The key findings of report stated coordination mechanisms established to manage response during the outbreak of the pandemic earlier this year, largely remained intact in 14 of the 16 observed districts with key stakeholders, including healthcare staff, elected leaders and CSOs, represented on coordination platforms. The research respondents’ opinion about the effectiveness of coordination mechanisms in 16 districts reflected a variance, with majority (78pc) rating it between average to highly effective.

The inclusive approach is another area where most of the districts claim to have developed and implement safety Standard Operating Procedures (SOPs) in consultation with key stakeholders, including schools, business and traders’ associations. However, as per the opinions of key stakeholders and observation of TDEA-FAFEN’s enumerators, implementation and enforcement of SOPs remained an area of serious concern.

Whereas the government officials in all 16 districts claimed sufficient stock of Personal Protective Equipment (PPEs) – most representatives of doctors’ and paramedics’ associations only partially endorsed the statement.

Health facilities in the districts overall remained a significant concern as the testing, quarantine/isolation capacity, and other provisions such as ventilators are feared to fall short if the rate of infections is not slowed down/checked.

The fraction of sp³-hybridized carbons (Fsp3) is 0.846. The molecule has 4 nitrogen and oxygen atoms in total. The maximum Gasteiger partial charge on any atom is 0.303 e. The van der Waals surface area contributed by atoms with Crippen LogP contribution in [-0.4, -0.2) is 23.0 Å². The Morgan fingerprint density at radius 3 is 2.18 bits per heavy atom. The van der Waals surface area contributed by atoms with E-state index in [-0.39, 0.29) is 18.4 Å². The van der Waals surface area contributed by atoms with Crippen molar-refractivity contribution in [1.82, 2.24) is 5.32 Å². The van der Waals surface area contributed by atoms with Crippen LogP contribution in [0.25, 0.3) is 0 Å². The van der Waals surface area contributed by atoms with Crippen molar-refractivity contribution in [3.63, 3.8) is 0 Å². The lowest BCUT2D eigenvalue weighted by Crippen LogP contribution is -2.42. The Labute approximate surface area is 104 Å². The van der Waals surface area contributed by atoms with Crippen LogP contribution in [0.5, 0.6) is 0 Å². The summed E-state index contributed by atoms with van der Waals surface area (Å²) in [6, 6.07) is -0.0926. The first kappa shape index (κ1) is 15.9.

The capacity in terms of the numbers and skillset of healthcare providers is yet another area of concern; with the doctors in the majority of districts (11 of 16) and paramedic representatives in a third of districts (5 of 14 districts) agreeing that their colleagues were not adequately trained/skilled to deal with Covid-19.

While the challenge of capacity and coordination cannot be overlooked, political and policy dynamics of the Covid-19 response are becoming increasingly critical. During October, legislative oversight remained marginal, while the politicisation of Covid-19 response gathered momentum in the wake of opposition’s ongoing agitation against the government.

According to the TDEA-FAFEN report, in the section of politics and politicisation of Covid-19 response, with rising cases of Covid-19, the nation also witnessed a rise in political temperatures in the country and with the launching of the anti-government campaign by the 11 opposition parties from the platform of the Pakistan Democratic Movement (PDM). A number of political leaders, mostly belonging to the ruling party, in their statements assailed the opposition parties for continuing to hold their rallies despite the rising number of Covid-19 cases in the country.